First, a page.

The great jazz recordings can be viewed as snapshots of scenes: They capture groups that performed nightly for weeks or months at a time, or combinations that happened once at jam sessions where somebody said “we should get together and record,” or ad-hoc ensembles assembled for the purpose of snagging a quick buck. During the music’s most fevered growth periods, the players who were hired by big established names (like Dexter Gordon or Sonny Rollins) were regularly involved in other projects and different orbits – sometimes they led their own ensembles, and sometimes they served in support roles.
To fully appreciate the contributions of some of these artists, it’s important to check out not just recordings issued under their own names, but the work they did as sidemen. That can be difficult in this world where music travels around accompanied by no credits or relevant information.
One remedy arrived recently, in the form of a Spotify app created by Blue Note Records: Slide to pick a year, and up jumps all the titles that were issued during that year. While you listen to the music, it’s possible to read background information (some of it repurposed from All Music) on the release, and then – crucially! – you can click to learn about some of the sidemen who were involved in the recording. The amount of music available within this brand-new app is already staggering – slide to 1971, not generally regarded as a “heavy” jazz year, and you can discover a thrilling live Grant Green record, Live at Club Mozambique, as well as the sadly underappreciated Elvin Jones classic Live at the Lighthouse.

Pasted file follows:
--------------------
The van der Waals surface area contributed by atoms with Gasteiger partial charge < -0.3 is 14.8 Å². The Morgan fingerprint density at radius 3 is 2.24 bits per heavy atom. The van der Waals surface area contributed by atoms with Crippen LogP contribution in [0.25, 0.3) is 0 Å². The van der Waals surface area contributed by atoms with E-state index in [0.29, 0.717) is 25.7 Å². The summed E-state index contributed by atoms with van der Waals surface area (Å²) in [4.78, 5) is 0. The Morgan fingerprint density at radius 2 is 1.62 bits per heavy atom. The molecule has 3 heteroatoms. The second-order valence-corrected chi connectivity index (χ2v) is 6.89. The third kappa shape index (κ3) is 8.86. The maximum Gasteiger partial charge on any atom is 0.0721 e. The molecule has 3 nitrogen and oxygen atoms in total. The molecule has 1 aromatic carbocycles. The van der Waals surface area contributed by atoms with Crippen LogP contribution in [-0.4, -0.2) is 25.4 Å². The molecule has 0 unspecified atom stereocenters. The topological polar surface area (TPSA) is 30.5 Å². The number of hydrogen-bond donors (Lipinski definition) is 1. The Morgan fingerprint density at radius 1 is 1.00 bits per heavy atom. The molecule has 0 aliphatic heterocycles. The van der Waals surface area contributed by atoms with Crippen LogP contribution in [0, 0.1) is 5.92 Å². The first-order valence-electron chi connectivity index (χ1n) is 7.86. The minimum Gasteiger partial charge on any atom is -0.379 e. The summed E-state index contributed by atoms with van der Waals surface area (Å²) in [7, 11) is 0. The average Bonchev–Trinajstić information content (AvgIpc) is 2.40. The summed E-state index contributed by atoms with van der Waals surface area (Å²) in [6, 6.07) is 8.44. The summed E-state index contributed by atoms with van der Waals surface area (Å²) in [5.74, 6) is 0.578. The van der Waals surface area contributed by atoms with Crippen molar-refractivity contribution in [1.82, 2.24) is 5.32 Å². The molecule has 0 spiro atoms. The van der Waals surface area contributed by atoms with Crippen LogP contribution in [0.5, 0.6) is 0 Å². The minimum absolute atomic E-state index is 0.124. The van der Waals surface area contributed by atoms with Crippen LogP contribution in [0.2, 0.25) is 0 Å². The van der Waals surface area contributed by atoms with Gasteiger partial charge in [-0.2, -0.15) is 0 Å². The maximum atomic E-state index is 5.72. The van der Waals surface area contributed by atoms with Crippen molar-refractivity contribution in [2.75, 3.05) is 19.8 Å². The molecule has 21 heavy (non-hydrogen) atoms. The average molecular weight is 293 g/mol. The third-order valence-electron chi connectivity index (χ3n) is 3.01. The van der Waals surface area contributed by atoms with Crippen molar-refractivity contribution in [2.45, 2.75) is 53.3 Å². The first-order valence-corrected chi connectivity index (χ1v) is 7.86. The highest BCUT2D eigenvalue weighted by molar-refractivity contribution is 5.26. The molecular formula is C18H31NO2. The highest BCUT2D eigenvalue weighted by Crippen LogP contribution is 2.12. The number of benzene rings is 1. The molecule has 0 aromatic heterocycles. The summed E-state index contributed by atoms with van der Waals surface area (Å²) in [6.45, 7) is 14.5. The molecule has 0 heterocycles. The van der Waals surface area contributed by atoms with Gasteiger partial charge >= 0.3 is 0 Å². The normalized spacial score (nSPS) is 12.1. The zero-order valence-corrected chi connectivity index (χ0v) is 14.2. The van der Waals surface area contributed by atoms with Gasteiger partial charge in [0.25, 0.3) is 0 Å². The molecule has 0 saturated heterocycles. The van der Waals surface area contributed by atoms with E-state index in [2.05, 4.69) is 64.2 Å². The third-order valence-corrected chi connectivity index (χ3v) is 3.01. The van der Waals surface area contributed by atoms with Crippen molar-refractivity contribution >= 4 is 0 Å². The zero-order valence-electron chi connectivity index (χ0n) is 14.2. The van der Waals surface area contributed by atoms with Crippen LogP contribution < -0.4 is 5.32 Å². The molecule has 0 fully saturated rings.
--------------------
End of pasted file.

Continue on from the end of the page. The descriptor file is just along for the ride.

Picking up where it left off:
The killer aspect of this app: Its chronological orientation helps enrich understanding not just of the individual records and the artists behind them, but also the ethos of the music at any given point in its development – the tone of the times, so to speak. Prowling around these stacks, you begin to think of jazz records not as separate little marvels but as part of an interconnected and constantly evolving web spun by many gifted individuals.
#1 from Dan Buskirk, Philly USA - 09/24/2012 6:57
I know the old guard of critics slag the “commercialization” of jazz in the seventies but the funk, rock and electronic sounds post-boppers found so distasteful can sound kind of timeless to modern ears. Anyway, a raft of killer jazz records from ‘71 would include Carla Bley’s ESCALATOR UP THE HILL, Ornette Coleman’s SCIENCE FICTION, George Benson’s BEYOND RTHE BLUE HORIZON, Charles Mingus’ LET MY CHILDREN HEAR MUSIC, Joe Zawinul’s ZAWINUL,Alice Coltrane’s UNIVERSAL CONSCIOUSNESS, Michael White’s SPIRIT DANCE and onward through jazz’s unbelievable riches….
#2 from Rob Ardura, Richmond, Va - 10/03/2012 12:47
WOW!!! I was amazed at this Spotify app. It’s beautiful! For jazz lovers and for people who are searching for more meaning in their music this is a fantastic tool to use. I know nowadays most of us are bombarded with the sounds of Katy Perry and the like, but hearing this is the equivalent of spa treatment. It massages the ears and allows your brain to process what actual music sounds like.Commenting is not available in this content area entry.